Since the time she was a young girl, Shelby McCoy ’15 saw the world-famous Budweiser Clydesdales as the celebrities of the horse world.
Today, she works as a handler for one of the traveling teams that takes care of the iconic gentle giants. Of her seven-member team stationed in Merrimack, N.H., McCoy is notably the only woman.
She credits Stephens with helping her dream up to land the position.
“I have never once been intimidated by the job,” says McCoy, who graduated in 2015 with a degree in equestrian studies from Stephens College. “I had three years of support at Stephens College, where I was surrounded by people who told me over and over, ‘You can do it!’ All of those people helped me get to where I wanted to be.”
In her role, she drives one of the team’s three 50-foot tractor-trailers used to haul its 10 horses, the famous red, white and gold beer wagon and other essential equipment. On show days, which can last up to 12 hours long, she helps prepare the horses, wagon and Barley the Dalmatian. She also cleans the trucks, sorts equipment and ensures the Clydesdales are back in their stalls, brushed, fed and watered.
Sara Linde Patel ’02, equestrian studies program coordinator and a hunter/jumper instructor at Stephens, isn’t surprised by McCoy’s success.
“Shelby took advantage of every opportunity the equestrian program offers all its students,” says Patel, adding McCoy had no qualms about joining the stable crew and working long hours. “She cleaned stalls, fed and watered the horses and worked during breaks.”
So when McCoy later asked Patel for a letter of recommendation, she was more than happy to help her former student become a handler for a team of Budweiser Clydesdales.
“It was so easy to write about her passion, work ethic and love of horses,” Patel says. “It was easy to say why Shelby would be phenomenal for the job.”
The letter certainly helped, but so did McCoy’s dogged determination.
Before securing her post with the Clydesdales, McCoy started her career with Anheuser-Busch straight out of college at Grant’s Farm in St. Louis, the former Busch family estate and home to more than 100 species of animals.
In the beginning, McCoy worked in merchandizing but was soon outdoors mowing grass, all the while asking about jobs with the horses. Four months later, a full-time position opened with the Clydesdales.
The job was a dream come true for the horse lover, whose family settled in Marshall, Mo., when she was 13.
“I remember thinking, ‘Man, nothing would be cooler than working with the Clydesdales,’” she says.
McCoy was 7 when she received her first horse, Pepper, a 30-year-old pony who lived on a farm in Kentucky where she was taking riding lessons. Though he appeared tall to young McCoy, Pepper was short for a pony. He had a dark reddish-brown coat peppered with white and a coal-black mane and tail.
Because her father was in the military, McCoy’s family moved often. But riding horses gave her an instant connection, no matter where she lived.
“I really loved doing it and had a passion for it from the beginning,” she says.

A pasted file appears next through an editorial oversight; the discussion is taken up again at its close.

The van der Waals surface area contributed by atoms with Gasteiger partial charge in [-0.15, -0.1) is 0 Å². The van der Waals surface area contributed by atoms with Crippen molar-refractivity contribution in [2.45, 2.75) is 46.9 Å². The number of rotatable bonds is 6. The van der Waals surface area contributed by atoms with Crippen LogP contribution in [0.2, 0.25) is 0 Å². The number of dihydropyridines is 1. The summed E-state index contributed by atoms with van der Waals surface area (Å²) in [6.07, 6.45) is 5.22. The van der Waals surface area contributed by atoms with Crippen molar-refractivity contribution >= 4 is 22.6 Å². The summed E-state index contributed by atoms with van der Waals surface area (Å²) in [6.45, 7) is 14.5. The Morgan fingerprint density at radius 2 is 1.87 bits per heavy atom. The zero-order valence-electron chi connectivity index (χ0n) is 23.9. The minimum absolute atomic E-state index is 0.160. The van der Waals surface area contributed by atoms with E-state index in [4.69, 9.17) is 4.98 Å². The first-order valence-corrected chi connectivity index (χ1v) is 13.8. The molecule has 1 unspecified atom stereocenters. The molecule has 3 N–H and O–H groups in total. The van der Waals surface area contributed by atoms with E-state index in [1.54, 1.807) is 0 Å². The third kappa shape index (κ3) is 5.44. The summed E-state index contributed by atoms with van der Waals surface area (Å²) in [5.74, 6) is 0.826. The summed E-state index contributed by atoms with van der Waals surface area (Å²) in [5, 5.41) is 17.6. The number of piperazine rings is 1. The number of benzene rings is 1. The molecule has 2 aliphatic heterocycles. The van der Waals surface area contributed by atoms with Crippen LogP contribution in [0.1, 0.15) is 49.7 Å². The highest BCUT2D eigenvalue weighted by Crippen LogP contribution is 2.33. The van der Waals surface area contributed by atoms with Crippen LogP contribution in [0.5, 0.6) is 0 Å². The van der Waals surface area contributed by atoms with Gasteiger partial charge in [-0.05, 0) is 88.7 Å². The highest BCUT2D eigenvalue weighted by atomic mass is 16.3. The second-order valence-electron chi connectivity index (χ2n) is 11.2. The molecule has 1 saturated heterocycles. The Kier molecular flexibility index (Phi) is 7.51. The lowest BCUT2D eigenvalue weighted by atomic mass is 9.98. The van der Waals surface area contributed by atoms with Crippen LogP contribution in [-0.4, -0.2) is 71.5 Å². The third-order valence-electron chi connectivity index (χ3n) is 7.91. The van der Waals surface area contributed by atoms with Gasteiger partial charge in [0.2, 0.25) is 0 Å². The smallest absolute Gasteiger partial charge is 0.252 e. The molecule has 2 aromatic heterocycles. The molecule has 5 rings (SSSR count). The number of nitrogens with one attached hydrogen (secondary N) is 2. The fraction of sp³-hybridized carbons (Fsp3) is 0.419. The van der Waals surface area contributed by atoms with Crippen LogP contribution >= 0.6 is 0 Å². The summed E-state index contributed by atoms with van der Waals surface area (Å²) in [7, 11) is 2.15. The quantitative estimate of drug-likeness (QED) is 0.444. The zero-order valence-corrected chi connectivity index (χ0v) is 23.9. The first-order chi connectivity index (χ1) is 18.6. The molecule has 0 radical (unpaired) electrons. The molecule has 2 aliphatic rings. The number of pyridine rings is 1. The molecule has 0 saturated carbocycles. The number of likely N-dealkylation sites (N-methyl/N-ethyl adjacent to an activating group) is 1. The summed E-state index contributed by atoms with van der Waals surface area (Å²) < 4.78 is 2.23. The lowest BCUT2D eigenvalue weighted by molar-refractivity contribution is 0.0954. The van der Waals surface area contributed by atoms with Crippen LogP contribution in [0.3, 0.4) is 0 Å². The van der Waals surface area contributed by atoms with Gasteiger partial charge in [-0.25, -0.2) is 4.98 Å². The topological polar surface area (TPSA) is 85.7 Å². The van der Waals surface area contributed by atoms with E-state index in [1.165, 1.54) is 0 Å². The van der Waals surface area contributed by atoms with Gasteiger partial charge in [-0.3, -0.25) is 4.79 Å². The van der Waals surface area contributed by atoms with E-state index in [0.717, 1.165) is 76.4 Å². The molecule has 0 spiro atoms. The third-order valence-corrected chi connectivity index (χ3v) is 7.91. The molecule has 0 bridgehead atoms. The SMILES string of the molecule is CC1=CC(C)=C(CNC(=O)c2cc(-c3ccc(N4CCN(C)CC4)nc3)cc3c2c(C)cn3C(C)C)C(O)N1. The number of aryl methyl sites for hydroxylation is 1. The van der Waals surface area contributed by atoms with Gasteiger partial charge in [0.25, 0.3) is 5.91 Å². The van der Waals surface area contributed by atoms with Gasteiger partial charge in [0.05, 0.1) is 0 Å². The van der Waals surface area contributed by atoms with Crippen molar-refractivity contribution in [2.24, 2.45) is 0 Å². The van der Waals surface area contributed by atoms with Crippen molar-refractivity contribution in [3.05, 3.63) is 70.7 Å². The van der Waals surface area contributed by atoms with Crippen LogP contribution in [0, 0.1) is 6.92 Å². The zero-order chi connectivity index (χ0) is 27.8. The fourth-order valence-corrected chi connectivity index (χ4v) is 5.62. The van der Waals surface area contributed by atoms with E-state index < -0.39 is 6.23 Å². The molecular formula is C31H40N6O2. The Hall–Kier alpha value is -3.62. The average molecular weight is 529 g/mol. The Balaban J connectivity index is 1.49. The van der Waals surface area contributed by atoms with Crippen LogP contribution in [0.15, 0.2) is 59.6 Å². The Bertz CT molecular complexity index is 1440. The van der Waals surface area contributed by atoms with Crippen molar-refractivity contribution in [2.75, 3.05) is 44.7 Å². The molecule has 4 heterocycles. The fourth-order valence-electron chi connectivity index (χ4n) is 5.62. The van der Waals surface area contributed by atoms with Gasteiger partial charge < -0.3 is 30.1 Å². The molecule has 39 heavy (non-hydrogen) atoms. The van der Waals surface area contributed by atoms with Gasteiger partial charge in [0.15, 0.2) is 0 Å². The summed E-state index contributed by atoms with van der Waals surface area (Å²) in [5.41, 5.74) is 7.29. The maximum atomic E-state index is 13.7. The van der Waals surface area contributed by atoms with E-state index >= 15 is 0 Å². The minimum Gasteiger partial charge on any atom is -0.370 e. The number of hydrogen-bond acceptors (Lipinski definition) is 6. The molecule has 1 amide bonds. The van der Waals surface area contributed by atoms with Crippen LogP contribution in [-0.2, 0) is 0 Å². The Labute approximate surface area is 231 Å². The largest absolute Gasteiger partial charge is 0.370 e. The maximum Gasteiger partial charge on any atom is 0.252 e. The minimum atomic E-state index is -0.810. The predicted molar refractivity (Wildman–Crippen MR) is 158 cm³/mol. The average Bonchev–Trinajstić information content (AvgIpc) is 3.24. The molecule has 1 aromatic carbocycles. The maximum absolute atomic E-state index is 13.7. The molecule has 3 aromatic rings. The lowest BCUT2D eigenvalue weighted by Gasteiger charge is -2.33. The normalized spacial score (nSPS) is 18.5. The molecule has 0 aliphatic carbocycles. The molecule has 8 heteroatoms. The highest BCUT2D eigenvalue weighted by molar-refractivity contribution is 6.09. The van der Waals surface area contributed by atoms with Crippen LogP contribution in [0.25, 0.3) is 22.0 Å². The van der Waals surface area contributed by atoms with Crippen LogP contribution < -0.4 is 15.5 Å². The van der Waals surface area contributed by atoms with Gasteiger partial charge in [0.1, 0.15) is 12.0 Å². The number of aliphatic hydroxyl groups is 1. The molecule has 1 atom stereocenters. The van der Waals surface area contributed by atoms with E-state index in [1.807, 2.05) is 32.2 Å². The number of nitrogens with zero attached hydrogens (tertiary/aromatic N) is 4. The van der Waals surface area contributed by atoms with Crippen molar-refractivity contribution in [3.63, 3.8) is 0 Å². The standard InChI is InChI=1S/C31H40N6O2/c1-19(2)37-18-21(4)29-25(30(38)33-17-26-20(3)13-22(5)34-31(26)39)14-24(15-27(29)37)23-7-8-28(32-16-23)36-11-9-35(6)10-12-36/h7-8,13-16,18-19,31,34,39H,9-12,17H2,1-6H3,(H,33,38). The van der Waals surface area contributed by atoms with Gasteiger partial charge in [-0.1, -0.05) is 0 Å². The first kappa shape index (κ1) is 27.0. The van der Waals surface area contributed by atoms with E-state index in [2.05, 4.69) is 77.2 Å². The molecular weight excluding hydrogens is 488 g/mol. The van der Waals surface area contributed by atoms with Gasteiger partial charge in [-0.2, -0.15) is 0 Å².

By age 10, McCoy was traveling to horse shows around the country to compete in Western-style riding events. She had a new Quarter Horse named Sonny, who she earned one summer in exchange for training, cleaning stalls and taking care of horses at a stable.
Years later, Sonny, a brown horse with white legs and a big personality, would come with McCoy to Stephens, where together they trained, and he lived in the campus stables. She still owns Sonny, who is spending his golden years at a private stable in Columbia.
As for her team of Clydesdales, McCoy loves them all, but she has a soft spot for a 7-year-old lead horse named Ivan. Like Sonny, he’s a born star.
“When we’re out showing, he likes to look at the crowds and shake his head,” McCoy says. “He’ll show his teeth, and people think he is smiling. Ivan has a sense of pride when we put on his harness.
He holds his head high, snorts and says, ‘I’m here to do my job!’”
Jeff Knapper, general manager of Clydesdale operations for Anheuser-Busch, says besides McCoy’s team in New Hampshire, two other hitch teams are based in Fort Collins, Colo., and St. Louis. Each team is made up of seven employees.
“Because the Clydesdales are an enduring symbol of Budweiser’s heritage, tradition and commitment to quality, we look for enthusiastic and passionate people who love horses and are also committed to providing quality care,” Knapper says.
Each team member completes extensive training before joining one of the Clydesdales teams. They make hundreds of appearances each year and draw crowds wherever they go.
With her team, McCoy has traveled to such places as Game 7 of the 2016 World Series in Cleveland, where fans lined the streets for a chance to see the Clydesdales.
The team also appeared in New York City recently to reenact the delivery of beer to local bars, marking the anniversary of the 1933 repeal of Prohibition.
“The more people who are there, the more excited the horses get,” McCoy says. “They really like the attention; it’s a lot of fun.”
What McCoy likes best about working with horses is the unspoken bond that develops once she has earned their trust.
“I love being able to communicate without ever saying a word,” she says. “Horses aren’t like dogs and cats; they are mysterious and have a sense of wildness about them. You have to earn their respect and trust before having a great connection with them. What has always drawn me to horses is that quiet connection.”
Most computers will open PDF documents automatically, but you may need to download Adobe Reader.